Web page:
Worries rise in Russia as ruble falls | WBEZ
Skip to main content

WBEZ News

Worries rise in Russia as ruble falls

Inflation is going up and purchasing power is falling sharply for Russians as the country’s currency drops in value.

The Russian government has taken strong measures this week, sharply increasing interest rates to 17 percent, and selling off a chunk of its dollar reserves to shore up the falling ruble.

None of the moves have worked, and the ruble is trading at about half its value from the beginning of the year.

NPR’s Corey Flintoff tells Here & Now’s Robin Young that while there is no panic on the streets, and no runs on banks, for Russian who have the money, “it makes more sense to go out and by what we used to call durable goods — refrigerators and TV sets. They idea is that you’ll have more value out of your refrigerator because it won’t lose value as fast as your rubles do.”Inflation is going up and purchasing power is falling sharply for Russians as the country’s currency drops in value.

The Russian government has taken strong measures this week, sharply increasing interest rates to 17 percent, and selling off a chunk of its dollar reserves to shore up the falling ruble.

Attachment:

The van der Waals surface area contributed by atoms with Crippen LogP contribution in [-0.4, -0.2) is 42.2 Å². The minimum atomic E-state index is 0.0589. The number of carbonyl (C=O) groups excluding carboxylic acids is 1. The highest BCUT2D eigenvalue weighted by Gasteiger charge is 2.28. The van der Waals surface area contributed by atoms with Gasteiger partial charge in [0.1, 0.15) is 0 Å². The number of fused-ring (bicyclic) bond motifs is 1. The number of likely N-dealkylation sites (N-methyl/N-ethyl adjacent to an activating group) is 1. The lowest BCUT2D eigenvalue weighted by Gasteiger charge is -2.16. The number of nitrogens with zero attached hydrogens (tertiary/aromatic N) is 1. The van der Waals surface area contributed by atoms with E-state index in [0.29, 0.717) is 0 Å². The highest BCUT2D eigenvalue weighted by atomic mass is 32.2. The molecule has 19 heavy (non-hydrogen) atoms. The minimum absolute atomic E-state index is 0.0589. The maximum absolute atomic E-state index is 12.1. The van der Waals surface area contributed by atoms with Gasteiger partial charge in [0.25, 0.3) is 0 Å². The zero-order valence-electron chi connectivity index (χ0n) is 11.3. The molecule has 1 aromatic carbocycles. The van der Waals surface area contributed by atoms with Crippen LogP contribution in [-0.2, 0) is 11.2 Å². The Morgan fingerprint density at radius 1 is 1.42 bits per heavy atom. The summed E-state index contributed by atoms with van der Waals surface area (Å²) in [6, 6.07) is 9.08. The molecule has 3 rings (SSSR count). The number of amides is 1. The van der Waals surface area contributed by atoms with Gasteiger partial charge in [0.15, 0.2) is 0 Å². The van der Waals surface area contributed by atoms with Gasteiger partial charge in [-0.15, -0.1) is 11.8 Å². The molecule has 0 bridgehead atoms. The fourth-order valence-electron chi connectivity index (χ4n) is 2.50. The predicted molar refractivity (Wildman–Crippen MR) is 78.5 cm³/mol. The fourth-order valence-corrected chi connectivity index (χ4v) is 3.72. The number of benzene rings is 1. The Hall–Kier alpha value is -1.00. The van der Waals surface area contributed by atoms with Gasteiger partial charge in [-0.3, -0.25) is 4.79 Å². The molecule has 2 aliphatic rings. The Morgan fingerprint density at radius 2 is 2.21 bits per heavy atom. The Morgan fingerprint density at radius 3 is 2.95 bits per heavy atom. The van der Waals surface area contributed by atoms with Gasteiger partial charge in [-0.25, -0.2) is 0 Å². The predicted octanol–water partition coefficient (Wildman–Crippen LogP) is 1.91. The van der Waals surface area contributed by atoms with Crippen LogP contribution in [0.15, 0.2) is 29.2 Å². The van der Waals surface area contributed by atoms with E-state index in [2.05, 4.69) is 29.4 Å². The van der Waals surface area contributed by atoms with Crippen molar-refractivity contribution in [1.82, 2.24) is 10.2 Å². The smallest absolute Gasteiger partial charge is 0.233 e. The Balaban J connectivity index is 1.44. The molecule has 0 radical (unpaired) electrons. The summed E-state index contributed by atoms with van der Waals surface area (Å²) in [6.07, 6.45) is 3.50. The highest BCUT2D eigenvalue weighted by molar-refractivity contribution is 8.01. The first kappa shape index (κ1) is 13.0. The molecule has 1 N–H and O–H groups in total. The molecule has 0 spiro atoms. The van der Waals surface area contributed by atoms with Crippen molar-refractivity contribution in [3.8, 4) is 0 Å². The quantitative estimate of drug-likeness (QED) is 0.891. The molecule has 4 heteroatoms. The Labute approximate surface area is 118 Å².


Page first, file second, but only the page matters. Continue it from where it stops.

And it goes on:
None of the moves have worked, and the ruble is trading at about half its value from the beginning of the year.

NPR’s Corey Flintoff tells Here & Now’s Robin Young that while there is no panic on the streets, and no runs on banks, for Russian who have the money, “it makes more sense to go out and by what we used to call durable goods — refrigerators and TV sets. They idea is that you’ll have more value out of your refrigerator because it won’t lose value as fast as your rubles do.”

Corey Flintoff is a NPR international correspondent based in Moscow. He tweets @CoreyFlintoff.

Get the WBEZ App

Download the best live and on-demand public radio experience. Find out more.

CLOSE X